this change but prepared to help lead its implementation.

The following steps are suggested for both university-wide and program-specific leadership

• Build consensus among the university leadership, program leadership and other
stakeholders around this vision.

• Form advisory groups with key stakeholders to help guide and lead the effort.

• Focus goals of educator preparation around student mastery of core academic content
knowledge as well as with 21st century skills, including critical thinking, problem solving,
communication, and collaboration.

• Engage faculty in the creation of rubrics to help guide and manage progress.

• Engage faculty in identifying, designing, and implementing professional development

communities around this vision.

• Review and align program goals, strategies, content, and processes in ways that support
educators in teaching for 21st century skills outcomes.

19 DRAFT 02.15.10
• Commit to hiring, developing, retaining, and rewarding faculty who are committed to
this vision.

• Incorporate these program goals into candidate recruitment and selection processes.

• Promote and support research and evaluation of 21st century education.

New Educators for the New Texas

At Texas State University-San Marcos, “New Educators for the New Texas” is the tagline for the College
of Education’s strategic initiative to ground its educator preparation programs in 21st century teaching
and learning responsive to our changing demographics and world. The initiative’s ultimate goal is to
have the College become a campus site for educational innovation and equity, and in order to do so,
"we must disrupt past patterns and practices in teaching and learning," says Dr. Rosalinda Barrera, dean
of the College of Education. Recent steps in the College’s renewal and redesign of teacher preparation
include (1) offering elementary (K-6) certification in only two options – ESL Generalist and Bilingual
Generalist, (2) creating an Office of Educator Preparation led by an educational technology faculty
member, and (3) infusing content on English language learners and 21st century skills and knowledge
throughout the curriculum for the new federally-funded Teacher Residency Program. This latest
endeavor will reform the Secondary Education and Special Education programs by making them more
inclusive of and attuned to 21st century students and schools. The Teacher Residency Program is a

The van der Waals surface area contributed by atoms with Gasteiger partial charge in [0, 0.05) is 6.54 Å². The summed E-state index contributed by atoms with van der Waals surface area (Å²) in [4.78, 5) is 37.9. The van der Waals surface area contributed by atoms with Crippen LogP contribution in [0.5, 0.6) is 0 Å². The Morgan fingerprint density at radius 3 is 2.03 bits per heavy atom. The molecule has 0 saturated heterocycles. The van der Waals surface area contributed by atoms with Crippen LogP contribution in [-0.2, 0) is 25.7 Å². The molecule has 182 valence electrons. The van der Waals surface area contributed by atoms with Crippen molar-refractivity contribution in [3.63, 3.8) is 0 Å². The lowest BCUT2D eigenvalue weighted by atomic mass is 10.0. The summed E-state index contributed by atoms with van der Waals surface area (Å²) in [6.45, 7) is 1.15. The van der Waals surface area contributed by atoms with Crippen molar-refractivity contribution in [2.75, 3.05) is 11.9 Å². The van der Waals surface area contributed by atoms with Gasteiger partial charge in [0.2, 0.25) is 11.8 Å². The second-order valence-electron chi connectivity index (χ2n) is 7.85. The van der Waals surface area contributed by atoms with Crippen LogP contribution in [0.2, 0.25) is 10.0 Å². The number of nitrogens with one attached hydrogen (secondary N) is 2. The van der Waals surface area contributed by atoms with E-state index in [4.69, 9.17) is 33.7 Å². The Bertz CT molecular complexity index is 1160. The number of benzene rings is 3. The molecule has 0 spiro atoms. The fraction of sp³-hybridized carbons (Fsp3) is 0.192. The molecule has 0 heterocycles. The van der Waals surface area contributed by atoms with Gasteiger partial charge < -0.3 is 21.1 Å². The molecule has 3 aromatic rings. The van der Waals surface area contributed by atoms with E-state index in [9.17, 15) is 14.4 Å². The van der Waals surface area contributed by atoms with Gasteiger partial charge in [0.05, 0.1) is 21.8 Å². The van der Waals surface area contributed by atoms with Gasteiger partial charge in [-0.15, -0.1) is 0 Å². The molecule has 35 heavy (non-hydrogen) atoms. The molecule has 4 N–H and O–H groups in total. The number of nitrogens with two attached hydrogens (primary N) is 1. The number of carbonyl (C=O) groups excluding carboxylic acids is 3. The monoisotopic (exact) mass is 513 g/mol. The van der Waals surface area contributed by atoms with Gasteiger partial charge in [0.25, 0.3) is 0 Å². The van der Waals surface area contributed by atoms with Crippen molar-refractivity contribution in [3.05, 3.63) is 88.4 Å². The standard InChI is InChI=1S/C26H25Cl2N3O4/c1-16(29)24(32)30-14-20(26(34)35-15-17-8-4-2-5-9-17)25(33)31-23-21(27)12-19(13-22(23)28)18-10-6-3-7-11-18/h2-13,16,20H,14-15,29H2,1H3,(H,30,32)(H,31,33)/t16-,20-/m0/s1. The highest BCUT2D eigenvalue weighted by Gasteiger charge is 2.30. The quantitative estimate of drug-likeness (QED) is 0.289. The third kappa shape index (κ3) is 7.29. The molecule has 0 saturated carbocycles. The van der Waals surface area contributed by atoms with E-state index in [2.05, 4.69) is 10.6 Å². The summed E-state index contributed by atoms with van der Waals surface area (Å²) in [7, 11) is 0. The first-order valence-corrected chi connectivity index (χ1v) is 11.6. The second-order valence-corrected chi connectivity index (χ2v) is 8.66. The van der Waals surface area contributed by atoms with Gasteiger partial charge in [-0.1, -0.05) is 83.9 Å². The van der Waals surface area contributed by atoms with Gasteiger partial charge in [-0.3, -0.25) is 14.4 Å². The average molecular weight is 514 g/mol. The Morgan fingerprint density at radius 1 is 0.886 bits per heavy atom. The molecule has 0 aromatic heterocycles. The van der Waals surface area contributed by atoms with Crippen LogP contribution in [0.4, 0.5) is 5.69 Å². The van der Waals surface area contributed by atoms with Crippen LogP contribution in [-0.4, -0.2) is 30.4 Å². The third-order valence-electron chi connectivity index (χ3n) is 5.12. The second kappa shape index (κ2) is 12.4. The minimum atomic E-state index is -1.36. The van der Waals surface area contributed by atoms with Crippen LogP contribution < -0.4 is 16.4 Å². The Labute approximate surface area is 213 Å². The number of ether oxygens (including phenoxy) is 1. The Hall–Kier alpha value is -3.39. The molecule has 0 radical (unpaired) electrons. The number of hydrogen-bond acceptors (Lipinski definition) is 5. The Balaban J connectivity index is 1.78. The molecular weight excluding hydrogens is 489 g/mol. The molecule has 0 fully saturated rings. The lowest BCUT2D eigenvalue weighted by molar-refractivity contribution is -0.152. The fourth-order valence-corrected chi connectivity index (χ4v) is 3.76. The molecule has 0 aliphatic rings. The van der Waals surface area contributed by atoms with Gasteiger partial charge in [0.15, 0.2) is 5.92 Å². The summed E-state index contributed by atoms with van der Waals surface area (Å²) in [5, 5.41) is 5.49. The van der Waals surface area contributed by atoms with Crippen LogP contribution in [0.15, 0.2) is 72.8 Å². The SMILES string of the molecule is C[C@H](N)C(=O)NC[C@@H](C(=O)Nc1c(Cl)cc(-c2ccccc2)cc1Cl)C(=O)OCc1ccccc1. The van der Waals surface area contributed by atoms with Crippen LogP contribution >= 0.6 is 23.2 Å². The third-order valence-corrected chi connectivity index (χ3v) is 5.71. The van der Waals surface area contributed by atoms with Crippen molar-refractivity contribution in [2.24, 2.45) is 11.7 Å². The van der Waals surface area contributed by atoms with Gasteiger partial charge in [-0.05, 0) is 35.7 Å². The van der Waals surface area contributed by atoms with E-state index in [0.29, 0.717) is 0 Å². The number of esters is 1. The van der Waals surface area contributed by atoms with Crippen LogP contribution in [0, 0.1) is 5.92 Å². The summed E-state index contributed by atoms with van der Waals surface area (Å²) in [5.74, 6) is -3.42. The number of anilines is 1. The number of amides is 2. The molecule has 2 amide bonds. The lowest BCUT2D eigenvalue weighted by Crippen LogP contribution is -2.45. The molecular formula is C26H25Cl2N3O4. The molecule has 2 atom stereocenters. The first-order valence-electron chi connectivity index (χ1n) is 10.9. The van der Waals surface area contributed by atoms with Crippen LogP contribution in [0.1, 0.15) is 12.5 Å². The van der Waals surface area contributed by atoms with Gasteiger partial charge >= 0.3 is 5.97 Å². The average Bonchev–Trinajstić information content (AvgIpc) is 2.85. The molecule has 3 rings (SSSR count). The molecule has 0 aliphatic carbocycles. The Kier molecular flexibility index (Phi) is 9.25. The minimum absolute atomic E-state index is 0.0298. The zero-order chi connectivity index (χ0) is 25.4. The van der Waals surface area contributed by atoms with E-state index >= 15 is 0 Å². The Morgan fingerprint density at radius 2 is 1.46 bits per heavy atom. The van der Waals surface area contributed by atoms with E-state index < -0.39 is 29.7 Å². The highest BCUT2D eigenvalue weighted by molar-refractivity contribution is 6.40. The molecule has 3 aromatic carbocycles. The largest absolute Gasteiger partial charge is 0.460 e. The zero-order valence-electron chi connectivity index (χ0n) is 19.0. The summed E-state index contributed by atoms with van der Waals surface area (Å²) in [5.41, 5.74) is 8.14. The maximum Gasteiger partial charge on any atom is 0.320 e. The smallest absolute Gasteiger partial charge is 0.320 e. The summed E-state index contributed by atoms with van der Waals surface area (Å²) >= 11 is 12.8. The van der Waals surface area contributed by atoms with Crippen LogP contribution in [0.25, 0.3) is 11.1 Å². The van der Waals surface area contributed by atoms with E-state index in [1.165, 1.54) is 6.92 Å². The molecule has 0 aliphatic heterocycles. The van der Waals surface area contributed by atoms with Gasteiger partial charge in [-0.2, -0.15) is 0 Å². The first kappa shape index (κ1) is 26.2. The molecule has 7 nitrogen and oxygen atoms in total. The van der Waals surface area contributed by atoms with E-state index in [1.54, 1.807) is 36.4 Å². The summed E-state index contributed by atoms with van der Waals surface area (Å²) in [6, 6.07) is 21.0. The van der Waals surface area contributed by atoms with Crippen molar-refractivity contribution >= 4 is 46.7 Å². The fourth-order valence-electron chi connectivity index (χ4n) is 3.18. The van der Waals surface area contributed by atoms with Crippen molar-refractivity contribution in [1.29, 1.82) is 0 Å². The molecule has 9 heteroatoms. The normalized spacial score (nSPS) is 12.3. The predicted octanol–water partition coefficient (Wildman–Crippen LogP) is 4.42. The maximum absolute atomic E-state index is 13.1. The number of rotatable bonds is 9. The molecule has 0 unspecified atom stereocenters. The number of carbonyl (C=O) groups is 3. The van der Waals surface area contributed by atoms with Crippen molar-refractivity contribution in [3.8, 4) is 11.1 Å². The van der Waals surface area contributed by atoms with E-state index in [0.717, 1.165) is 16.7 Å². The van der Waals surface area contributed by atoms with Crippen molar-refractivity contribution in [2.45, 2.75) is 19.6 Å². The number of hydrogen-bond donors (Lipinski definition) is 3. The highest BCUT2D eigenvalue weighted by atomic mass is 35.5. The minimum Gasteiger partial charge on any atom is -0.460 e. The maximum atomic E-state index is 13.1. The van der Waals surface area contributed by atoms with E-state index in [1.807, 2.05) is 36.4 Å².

partnership with the Austin Independent School District, other campus units, and community and
corporate partners, designed to increase the number of secondary teachers certified to teach math and
science and graduate with a master’s degree. "While the College’s overall teacher preparation
enterprise is at the 'transitional' or hybrid stage of institutionalizing new ways of teaching and learning,
to borrow from Tom Carroll’s three-step progression on educational transformation," Dr. Barrera
reports, "bringing all such programs into the 21st century has been steadily gaining faculty support and
momentum." Next to be reviewed and reconceptualized will be the middle school certification
program, while other programs already in transition will continue to be improved.

20 DRAFT 02.15.10

Program re-design is one of the most vital aspects of a 21st century educator preparation
initiative. Accreditation requirements, state standards, and professional teaching standards add
additional layers to the challenge of integrating skills more purposefully into a program and its
curriculum, instructional models, and assessments.

There is growing consensus around and evidence to support common fundamentals of an

effective educator preparation program (Darling-Hammond 2006). These include:

1. Coherence

2. Strong core curriculum

3. Extensive, connected clinical experience

4. Inquiry approach

5. School-university partnerships

6. Assessment based on professional standards

Successful integration of 21st century knowledge and skills into a program and its curricula,
then, takes concerted effort at each step of the way. The following questions are important to

• Is there a coherent approach to integrating 21st century knowledge and skills into the
program and its curriculum?

• Does the curriculum explicitly focus on the instructional models that best lead to
student development of higher order thinking skills?

• Are clinical experience opportunities sufficiently grounded in the practice of teaching

not only core subjects but also applied student mastery of 21st century skills? Are they
designed to go beyond the “transmission method” of teaching and, instead, do they

21 DRAFT 02.15.10
offer teacher candidates experiences that help them develop rich, applied learning
opportunities for all students?

• Do teacher candidates’ evaluations include an understanding and ability to implement

best practices around 21st century skills development among students?

• Does the program develop and assess higher order thinking skills in its own students?

• Does the program leverage current technologies that stress ICT literacy to enhance
educator capacity to learn and teach 21st century knowledge and skills?

Transforming Undergraduate Preparation at National-Louis University